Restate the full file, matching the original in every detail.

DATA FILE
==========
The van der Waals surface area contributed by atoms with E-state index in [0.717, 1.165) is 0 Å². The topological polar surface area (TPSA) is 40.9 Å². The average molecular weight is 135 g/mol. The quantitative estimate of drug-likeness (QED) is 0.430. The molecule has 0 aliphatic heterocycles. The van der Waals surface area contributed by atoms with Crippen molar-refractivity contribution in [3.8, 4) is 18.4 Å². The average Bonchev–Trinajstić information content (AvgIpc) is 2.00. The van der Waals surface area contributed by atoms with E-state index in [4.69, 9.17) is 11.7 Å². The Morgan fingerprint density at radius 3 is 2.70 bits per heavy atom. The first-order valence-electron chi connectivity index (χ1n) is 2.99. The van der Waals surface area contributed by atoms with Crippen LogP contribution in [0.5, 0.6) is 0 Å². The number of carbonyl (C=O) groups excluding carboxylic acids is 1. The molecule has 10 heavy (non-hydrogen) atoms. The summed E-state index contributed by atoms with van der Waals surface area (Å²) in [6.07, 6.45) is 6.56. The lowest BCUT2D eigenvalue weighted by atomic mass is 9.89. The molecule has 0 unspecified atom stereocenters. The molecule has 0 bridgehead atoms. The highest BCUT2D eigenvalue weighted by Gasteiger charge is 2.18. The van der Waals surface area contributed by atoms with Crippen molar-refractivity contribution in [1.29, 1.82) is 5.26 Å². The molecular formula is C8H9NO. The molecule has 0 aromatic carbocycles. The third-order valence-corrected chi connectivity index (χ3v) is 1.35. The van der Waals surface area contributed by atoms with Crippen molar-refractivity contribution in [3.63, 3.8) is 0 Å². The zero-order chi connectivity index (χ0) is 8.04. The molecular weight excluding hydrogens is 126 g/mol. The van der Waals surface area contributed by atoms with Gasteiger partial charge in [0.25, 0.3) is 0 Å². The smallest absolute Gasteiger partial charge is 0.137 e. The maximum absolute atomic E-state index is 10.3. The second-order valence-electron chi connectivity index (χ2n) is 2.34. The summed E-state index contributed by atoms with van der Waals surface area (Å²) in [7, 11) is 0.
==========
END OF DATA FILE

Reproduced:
The van der Waals surface area contributed by atoms with E-state index in [0.717, 1.165) is 0 Å². The topological polar surface area (TPSA) is 40.9 Å². The average molecular weight is 135 g/mol. The quantitative estimate of drug-likeness (QED) is 0.430. The molecule has 0 aliphatic heterocycles. The van der Waals surface area contributed by atoms with Crippen molar-refractivity contribution in [3.8, 4) is 18.4 Å². The average Bonchev–Trinajstić information content (AvgIpc) is 2.00. The van der Waals surface area contributed by atoms with E-state index in [4.69, 9.17) is 11.7 Å². The Morgan fingerprint density at radius 3 is 2.70 bits per heavy atom. The first-order valence-electron chi connectivity index (χ1n) is 2.99. The van der Waals surface area contributed by atoms with Crippen LogP contribution in [0.5, 0.6) is 0 Å². The number of carbonyl (C=O) groups excluding carboxylic acids is 1. The molecule has 10 heavy (non-hydrogen) atoms. The summed E-state index contributed by atoms with van der Waals surface area (Å²) in [6.07, 6.45) is 6.56. The lowest BCUT2D eigenvalue weighted by atomic mass is 9.89. The molecule has 0 unspecified atom stereocenters. The molecule has 0 bridgehead atoms. The highest BCUT2D eigenvalue weighted by Gasteiger charge is 2.18. The van der Waals surface area contributed by atoms with Crippen molar-refractivity contribution in [1.29, 1.82) is 5.26 Å². The molecular formula is C8H9NO. The molecule has 0 aromatic carbocycles. The third-order valence-corrected chi connectivity index (χ3v) is 1.35. The van der Waals surface area contributed by atoms with Crippen molar-refractivity contribution in [3.63, 3.8) is 0 Å². The zero-order chi connectivity index (χ0) is 8.04. The molecular weight excluding hydrogens is 126 g/mol. The van der Waals surface area contributed by atoms with Gasteiger partial charge in [0.25, 0.3) is 0 Å². The smallest absolute Gasteiger partial charge is 0.137 e. The maximum absolute atomic E-state index is 10.3. The second-order valence-electron chi connectivity index (χ2n) is 2.34. The summed E-state index contributed by atoms with van der Waals surface area (Å²) in [7, 11) is 0.